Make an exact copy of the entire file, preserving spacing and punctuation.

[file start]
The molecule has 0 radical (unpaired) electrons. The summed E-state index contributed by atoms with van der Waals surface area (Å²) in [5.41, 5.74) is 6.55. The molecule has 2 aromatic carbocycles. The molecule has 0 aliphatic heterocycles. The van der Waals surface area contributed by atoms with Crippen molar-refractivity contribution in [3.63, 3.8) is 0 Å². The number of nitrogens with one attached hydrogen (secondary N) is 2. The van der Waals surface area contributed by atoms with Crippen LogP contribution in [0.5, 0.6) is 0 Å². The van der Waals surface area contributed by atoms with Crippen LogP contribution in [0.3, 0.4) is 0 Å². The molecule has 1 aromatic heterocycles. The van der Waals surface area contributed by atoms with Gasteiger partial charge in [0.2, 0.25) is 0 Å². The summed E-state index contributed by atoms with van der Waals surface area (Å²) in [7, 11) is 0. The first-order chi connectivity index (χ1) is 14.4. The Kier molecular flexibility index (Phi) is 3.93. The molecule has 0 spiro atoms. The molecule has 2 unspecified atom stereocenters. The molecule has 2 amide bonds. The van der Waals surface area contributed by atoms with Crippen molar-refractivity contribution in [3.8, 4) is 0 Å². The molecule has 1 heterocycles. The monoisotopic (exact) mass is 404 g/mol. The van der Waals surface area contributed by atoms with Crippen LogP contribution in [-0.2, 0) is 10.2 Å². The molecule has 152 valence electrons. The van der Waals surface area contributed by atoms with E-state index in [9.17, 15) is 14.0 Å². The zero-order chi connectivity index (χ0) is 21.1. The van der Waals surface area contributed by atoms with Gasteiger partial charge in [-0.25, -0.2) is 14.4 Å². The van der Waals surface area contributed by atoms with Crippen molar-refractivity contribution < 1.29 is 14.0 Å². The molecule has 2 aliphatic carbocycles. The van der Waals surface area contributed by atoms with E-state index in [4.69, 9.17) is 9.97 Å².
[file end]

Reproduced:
The molecule has 0 radical (unpaired) electrons. The summed E-state index contributed by atoms with van der Waals surface area (Å²) in [5.41, 5.74) is 6.55. The molecule has 2 aromatic carbocycles. The molecule has 0 aliphatic heterocycles. The van der Waals surface area contributed by atoms with Crippen molar-refractivity contribution in [3.63, 3.8) is 0 Å². The number of nitrogens with one attached hydrogen (secondary N) is 2. The van der Waals surface area contributed by atoms with Crippen LogP contribution in [0.5, 0.6) is 0 Å². The van der Waals surface area contributed by atoms with Crippen LogP contribution in [0.3, 0.4) is 0 Å². The molecule has 1 aromatic heterocycles. The van der Waals surface area contributed by atoms with Gasteiger partial charge in [0.2, 0.25) is 0 Å². The summed E-state index contributed by atoms with van der Waals surface area (Å²) in [7, 11) is 0. The first-order chi connectivity index (χ1) is 14.4. The Kier molecular flexibility index (Phi) is 3.93. The molecule has 0 spiro atoms. The molecule has 2 unspecified atom stereocenters. The molecule has 2 amide bonds. The van der Waals surface area contributed by atoms with Crippen molar-refractivity contribution in [3.8, 4) is 0 Å². The molecule has 1 heterocycles. The monoisotopic (exact) mass is 404 g/mol. The van der Waals surface area contributed by atoms with Crippen LogP contribution in [-0.2, 0) is 10.2 Å². The molecule has 152 valence electrons. The van der Waals surface area contributed by atoms with E-state index in [9.17, 15) is 14.0 Å². The zero-order chi connectivity index (χ0) is 21.1. The van der Waals surface area contributed by atoms with Gasteiger partial charge in [-0.25, -0.2) is 14.4 Å². The van der Waals surface area contributed by atoms with Crippen molar-refractivity contribution < 1.29 is 14.0 Å². The molecule has 2 aliphatic carbocycles. The van der Waals surface area contributed by atoms with E-state index in [4.69, 9.17) is 9.97 Å².